Do you need a new paperback this week? Quite possibly you do! Here are six possibilities.
"Stay With Me" by Ayobami Adebayo (Vintage, $16). The Nigerian-born author's debut novel (don't worry, it's a slim one), about a marriage filled with secrets. The New York Times' Michiko Kakutani described it as written "not just with extraordinary grace but with genuine wisdom about love and loss and the possibility of redemption."
"The Chickenshit Club: Why the Justice Department Fails to Prosecute Executives" by Jesse Eisinger (Simon & Schuster, $18). This timely book from Eisinger, a Pulitzer Prize-winning ProPublica journalist, was described by NPR as "a wakeup call, delivered calmly yet with no shortage of well-reasoned urgency, to a nation whose democratic traditions are being undermined by backroom dealing, deregulation, and the consolidation of corporate power."
"Goodbye, Vitamin" by Rachel Khong (Picador, $16). Khong's debut novel, in which a young woman moves back home after her father begins to suffer from dementia, is both deliciously funny and gently poignant. I loved the book's wry first-person narration, full of tartly perfect observations. "It was grotesque, the way I kept trying to save that relationship," heroine Ruth muses, of an ex-boyfriend. "Like trying to tuck an elephant into pants."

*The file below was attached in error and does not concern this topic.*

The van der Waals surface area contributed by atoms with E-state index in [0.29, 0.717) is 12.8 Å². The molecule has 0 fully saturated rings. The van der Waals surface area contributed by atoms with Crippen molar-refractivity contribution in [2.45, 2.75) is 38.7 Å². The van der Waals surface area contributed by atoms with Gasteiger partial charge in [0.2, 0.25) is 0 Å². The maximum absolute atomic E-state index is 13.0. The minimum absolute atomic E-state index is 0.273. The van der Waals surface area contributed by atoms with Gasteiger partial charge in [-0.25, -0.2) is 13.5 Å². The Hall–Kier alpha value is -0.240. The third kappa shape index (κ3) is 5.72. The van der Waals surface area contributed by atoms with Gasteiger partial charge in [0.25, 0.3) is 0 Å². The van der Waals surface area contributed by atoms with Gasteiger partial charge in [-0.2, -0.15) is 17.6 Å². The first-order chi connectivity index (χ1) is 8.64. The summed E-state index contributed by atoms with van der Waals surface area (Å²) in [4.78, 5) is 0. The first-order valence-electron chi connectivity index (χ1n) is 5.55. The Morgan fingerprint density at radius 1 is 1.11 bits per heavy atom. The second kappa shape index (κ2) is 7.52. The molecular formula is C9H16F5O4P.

"Who Is Rich?" by Matthew Klam (Random House, $17). Klam's novel, about an affair that takes place at an annual writers' conference, won accolades last year for its wit and perception; The New York Times called it "funny, maddening and, despite the well-worn subject matter, defiantly original."
"George & Lizzie" by Nancy Pearl (Touchstone, $16). Seattle's iconic librarian came out with her first foray into fiction last year; a "romp of a novel," wrote Seattle Times reviewer Ellen Emry Heltzel, about an opposites-attract sort of marriage.
"Good Booty; Love and Sex, Black and White, Body and Soul in American Music" by Ann Powers (Dey St., $18.99). Powers is a former Seattleite who once covered music for The Rocket; she's now critic/correspondent for NPR Music. Seattle Times reviewer Charles R. Cross described her book as "a sharp analysis of the role that sex, gender and race played in creating popular music in America."
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